- It was Chris Day’s dream to become a consultant in A&E medicine
- But that all changed when Chris reported staffing levels were ‘unsafe’ at night
- His concerned phone call left his career in tatters and sparked a legal battle
- NHS agencies have accused him of having ‘personal and professional’ issues
- The Court of Appeal ruled Chirs can finally see an employment tribunal
Chris Day had an unblemished record as a junior doctor. Respected by his senior colleagues, he was used to working hard in often difficult circumstances, regularly putting in long night shifts in the intensive care unit at the Queen Elizabeth Hospital in Woolwich, South East London. It took him away from his wife Melissa, a nurse, and their two young children.
But such was his commitment that Chris, 32, believed it was a small price to pay to follow his dream of becoming a consultant in A&E medicine.
So when, during yet another night shift, Chris made a telephone call to report to the duty manager that he believed overnight staffing levels were unsafe, and that patients with life-threatening conditions may be left ‘dangerously’ at risk, he simply believed he had discharged his duty as a responsible doctor.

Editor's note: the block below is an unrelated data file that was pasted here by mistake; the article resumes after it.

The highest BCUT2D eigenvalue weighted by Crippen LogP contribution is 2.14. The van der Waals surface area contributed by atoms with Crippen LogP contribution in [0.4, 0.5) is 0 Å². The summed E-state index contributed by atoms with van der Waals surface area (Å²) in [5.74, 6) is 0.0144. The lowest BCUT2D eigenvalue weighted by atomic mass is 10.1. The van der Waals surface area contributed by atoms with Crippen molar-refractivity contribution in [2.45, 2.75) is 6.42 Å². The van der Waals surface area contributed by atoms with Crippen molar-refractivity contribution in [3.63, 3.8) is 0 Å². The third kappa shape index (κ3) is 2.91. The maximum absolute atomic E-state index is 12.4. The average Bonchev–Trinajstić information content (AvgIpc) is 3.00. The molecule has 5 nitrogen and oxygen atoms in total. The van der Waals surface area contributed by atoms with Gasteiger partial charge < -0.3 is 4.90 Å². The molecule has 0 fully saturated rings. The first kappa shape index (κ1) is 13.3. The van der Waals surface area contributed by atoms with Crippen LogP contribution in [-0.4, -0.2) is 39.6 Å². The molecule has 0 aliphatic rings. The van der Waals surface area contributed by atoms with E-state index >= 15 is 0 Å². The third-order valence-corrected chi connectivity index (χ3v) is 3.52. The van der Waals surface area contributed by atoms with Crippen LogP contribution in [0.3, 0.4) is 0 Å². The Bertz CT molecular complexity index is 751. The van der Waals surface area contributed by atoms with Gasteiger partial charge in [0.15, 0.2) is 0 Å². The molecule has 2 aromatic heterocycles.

During his time on the unit, two ICU patients had died at night, in circumstances formally recorded by Lewisham and Greenwich NHS Trust as serious untoward incidents – meaning the deaths were unexpected or preventable.
Yet unbelievably, that polite phone call left his career in tatters and sparked a two-year legal battle which is estimated to have cost the NHS hundreds of thousands of pounds in public funds.
Rather than support his claim, NHS agencies accused him of having ‘personal and professional conduct issues’, removed his right to continue training and used the full weight of the law against him – destroying his promising career.